The 1971 Album That Introduced T.O.N.T.O. (The Original New Timbral Orchestra), the Largest Multitimbral Polyphonic Analog Synthesizer in the World
Tonto and Its Makers, Malcolm Cecil and Robert Margouleff, Went On to Appear on Albums by Stevie Wonder, Weather Report, Stephen Stills, Quincy Jones, Steve Hillage and Many Others
First American CD Reissue
Features New Liner Notes by Richie Unterberger and Original, "Unipak" Artwork
A Landmark Album in Electronic Music
TONTO’S EXPANDING HEAD BAND: Zero Time. CD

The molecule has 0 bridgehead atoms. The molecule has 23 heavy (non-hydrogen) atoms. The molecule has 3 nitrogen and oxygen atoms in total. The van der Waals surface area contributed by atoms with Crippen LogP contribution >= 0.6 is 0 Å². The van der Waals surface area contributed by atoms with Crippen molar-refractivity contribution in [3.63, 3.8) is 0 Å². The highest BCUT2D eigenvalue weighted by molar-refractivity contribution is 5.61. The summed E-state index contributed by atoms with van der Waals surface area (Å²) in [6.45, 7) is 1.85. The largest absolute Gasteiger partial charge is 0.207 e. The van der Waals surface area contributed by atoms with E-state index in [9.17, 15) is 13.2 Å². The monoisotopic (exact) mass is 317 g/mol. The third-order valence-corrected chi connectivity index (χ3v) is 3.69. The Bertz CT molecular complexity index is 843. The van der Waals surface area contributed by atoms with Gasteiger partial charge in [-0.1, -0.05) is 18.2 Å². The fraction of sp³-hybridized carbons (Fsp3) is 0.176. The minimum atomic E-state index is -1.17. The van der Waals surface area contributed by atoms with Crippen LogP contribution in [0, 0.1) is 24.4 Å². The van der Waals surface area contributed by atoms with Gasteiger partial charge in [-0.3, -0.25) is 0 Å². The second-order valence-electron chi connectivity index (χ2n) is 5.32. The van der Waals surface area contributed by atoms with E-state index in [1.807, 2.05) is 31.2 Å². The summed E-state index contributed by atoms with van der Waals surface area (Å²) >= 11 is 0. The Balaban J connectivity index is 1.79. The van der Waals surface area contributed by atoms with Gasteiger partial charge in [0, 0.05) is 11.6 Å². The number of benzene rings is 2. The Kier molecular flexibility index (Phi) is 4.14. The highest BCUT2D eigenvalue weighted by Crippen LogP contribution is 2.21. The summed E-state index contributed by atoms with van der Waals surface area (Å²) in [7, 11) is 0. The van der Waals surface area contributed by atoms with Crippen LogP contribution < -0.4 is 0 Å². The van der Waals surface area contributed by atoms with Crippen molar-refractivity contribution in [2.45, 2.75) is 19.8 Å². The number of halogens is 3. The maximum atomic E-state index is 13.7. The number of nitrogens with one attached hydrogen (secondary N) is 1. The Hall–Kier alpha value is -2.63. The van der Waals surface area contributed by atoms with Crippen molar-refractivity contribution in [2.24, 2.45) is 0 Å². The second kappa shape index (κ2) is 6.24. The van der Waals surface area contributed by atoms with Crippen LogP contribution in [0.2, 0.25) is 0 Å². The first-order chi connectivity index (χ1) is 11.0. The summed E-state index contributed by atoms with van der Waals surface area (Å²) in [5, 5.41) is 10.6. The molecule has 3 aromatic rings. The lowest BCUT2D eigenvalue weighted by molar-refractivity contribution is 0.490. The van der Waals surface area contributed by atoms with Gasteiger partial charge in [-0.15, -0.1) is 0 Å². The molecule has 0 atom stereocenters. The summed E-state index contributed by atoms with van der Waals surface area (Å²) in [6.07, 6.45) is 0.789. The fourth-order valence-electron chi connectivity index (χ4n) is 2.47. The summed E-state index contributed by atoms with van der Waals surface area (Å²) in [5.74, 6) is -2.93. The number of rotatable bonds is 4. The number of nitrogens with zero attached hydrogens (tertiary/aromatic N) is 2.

Who is Tonto? Sure, he’s the Lone Ranger’s sidekick…but for electronic music fans, Tonto is T.O.N.T.O., or The Original New Timbral Orchestra, still the largest multitimbral polyphonic analog synthesizer in the world. “Multitimbral” means the instrument can play simultaneous notes with different tone quality, and in the hands of synthesizer designer Malcolm Cecil and producer Robert Margouleff, Tonto was featured by Stevie Wonder on such classic ‘70s albums as Music of My Mind, Talking Book and Innervisions as well as on albums by Weather Report, Stephen Stills, Quincy Jones, Steve Hillage and many other artists. But the Tonto legend got started right here, on this 1971 release from the Embryo label, and despite its huge influence on popular and electronic music, this reissue—featuring Malcolm Cecil’s own remastering from the original analog tapes—marks its first domestic release on CD (a foreign release came and went in a heart beep, er, beat). Richie Unterberger’s notes explore the Tonto phenomenon and legend.